BOBBY SOCKS: The word "Bobby" comes from bob, meaning cut short, as in bobtail and bobby pins used in bobbed hair. Since the socks described by the term were cut much shorter than the earlier knee-high socks worn by girls, they were called "bobby socks".
NOTE: To set the mood for this item, click
http://youtu.be/9EY4TT2bLRM to hear Frankie Avalon's 1950 hit song, "Bobby Sox to Stockings"
Just as I had hoped in a post last week, the unusual word "mulligan" has finally been wiped from my mind only to be replaced in the last 12 hours by the words "bobby socks".
"Why in the world are you thinking about bobby socks now, of all things?" you might justifiably ask. Well the answer is: I really can't explain it other than the fact that I am an old sentimental fool who has a soft spot for everything bobby socks, including the socks themselves, the girls who wore them and the era in which they were worn. It may have been something I saw on television that prompted this latest word(s) obsession.
"Bobby soxer" is a 1940s sociological coinage denoting the over zealous (usually teenage girls) fans of singer Frank Sinatra, the first singing teen idol. By the 1950s, fashionable adolescent girls wore poodle skirts and rolled down their socks to the ankle. More often than not, the footwear of choice was the popular black and white saddle oxford of the period. In high schools, the gymnasium often was used as a dance floor: however, since street shoes and street detritus might damage the polished wood floors, the students were required to remove their shoes and dance in their bobby socks, thus the phrase 'sock hop' was born.
Bobby socks, saddle shoes and let's not forget penny loafers, were also synonymous with flared skirts and lots of petticoats, cat-eye glasses, drive-in movies, drive-in restaurants, milk shakes and root beer floats, cherry cokes, juke boxes, and rock n' roll music. The late 1940s and early to mid 1950s was a very exciting decade and still is for that matter, especially for nostalgia buffs. It was a time of happiness for those of us who lived through it and lots of plain old-fashioned clean fun.
By the late 1950s young women's hair styles changed dramatically from basic pin-up curls and ponytails to big back-combed bouffant, beehives and the French pleat, none of which appealed much to me. Give me curls or poneytails any day.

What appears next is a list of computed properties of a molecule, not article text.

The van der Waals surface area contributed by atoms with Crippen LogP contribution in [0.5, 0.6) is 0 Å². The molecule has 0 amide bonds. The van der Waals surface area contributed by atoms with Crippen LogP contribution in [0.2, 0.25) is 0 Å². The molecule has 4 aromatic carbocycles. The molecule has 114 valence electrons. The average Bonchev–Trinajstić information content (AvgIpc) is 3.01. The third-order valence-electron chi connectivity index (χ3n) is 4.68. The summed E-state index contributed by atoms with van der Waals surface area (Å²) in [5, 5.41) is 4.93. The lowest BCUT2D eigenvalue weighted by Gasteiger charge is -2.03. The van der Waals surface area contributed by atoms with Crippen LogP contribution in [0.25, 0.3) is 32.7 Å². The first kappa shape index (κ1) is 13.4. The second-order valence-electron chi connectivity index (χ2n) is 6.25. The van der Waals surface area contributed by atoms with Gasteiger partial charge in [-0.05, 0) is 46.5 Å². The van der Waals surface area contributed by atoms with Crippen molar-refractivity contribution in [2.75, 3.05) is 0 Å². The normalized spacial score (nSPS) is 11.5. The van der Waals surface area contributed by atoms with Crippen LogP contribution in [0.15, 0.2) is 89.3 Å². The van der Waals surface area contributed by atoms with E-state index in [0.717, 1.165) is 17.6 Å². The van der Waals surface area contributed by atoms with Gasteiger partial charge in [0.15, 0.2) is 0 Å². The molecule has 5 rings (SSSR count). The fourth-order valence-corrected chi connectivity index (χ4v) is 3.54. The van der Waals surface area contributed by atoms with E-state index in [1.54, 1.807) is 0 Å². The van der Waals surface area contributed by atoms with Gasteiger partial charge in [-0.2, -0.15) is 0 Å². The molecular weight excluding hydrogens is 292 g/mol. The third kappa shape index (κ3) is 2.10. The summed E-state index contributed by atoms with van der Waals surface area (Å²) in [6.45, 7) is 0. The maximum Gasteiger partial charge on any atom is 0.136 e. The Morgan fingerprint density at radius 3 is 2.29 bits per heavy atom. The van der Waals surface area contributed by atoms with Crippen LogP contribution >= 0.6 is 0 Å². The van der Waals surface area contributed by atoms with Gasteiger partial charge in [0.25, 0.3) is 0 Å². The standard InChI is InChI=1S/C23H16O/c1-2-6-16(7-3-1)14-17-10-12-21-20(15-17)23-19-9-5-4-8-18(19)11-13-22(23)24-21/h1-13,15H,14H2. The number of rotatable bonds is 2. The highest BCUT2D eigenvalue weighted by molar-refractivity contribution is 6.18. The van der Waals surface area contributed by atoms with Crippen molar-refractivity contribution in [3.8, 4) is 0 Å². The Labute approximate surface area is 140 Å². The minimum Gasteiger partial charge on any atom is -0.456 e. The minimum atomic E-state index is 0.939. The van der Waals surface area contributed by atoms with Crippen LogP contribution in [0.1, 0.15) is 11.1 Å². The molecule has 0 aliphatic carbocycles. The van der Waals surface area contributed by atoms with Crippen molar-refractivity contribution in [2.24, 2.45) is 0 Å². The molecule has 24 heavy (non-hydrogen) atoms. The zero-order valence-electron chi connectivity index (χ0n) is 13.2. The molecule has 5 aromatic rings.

Young men suddenly became very fashion conscious in the bobby socks era too. With the short-lived zoot suit doing a fast fade, more conservative drape trousers became a must for every young man about town. Normal dress pants were taken in at the cuff, gradually tapering off at the knee. Regular pant bottoms with cuffs were in the 19-20 inch range, but when draped could be as little and as drastic as 13 inches. My mother insisted that a 15-inch drape was sufficient for her son.
Pink accessories were all the rage for men at the time too -- pink shirts, ties and sweaters worn with charcoal grey pants and suits. Duck tail hair styles, slicked back at the sides with far-too-much Brill Cream and Vitalis, also gained popularity during the period.
In time, the pink and charcoal fad gave way to Ivy League stripe, button-down fashions. Today, I do not think that there is a particular fashion, unless you call baseball caps, T-shirts, faded blue jeans and dirty white running shoes a fashion.
The music of the 1950s very definitely influenced the time period and flourished as a result of the previous decade. The 50s saw the emergence and rise of what would come to be known as Rock ‘n Roll, but it also witnessed the popularity of Country and Western music in a variety of forms. Musicians like Little Richard, Jerry Lee Lewis, and Hank Williams helped to redefine the entertainment industry with the types of music that they created following the devastating effects of World War Two.
No discussion of 1950s would be complete, however, without talking about the King of Rock and Roll – Elvis Presley. He is the epitome of the 1950s musical revolution. His rockabilly style followed in the tradition of Carl Perkins, but he had a great deal of success with every form of music he attempted, including country, gospel, and R and B. Elvis, of course was followed by The Beatles -- and the rest is history as we know it.
Ah yes, bobby socks and the 1950s. Sock hops, juke boxes, drive-ins. Lots of wholesome fun and good times. Gone but not forgotten. There will never be another era like it. Girls will never be the same either...At least in this oldtimer's estimation.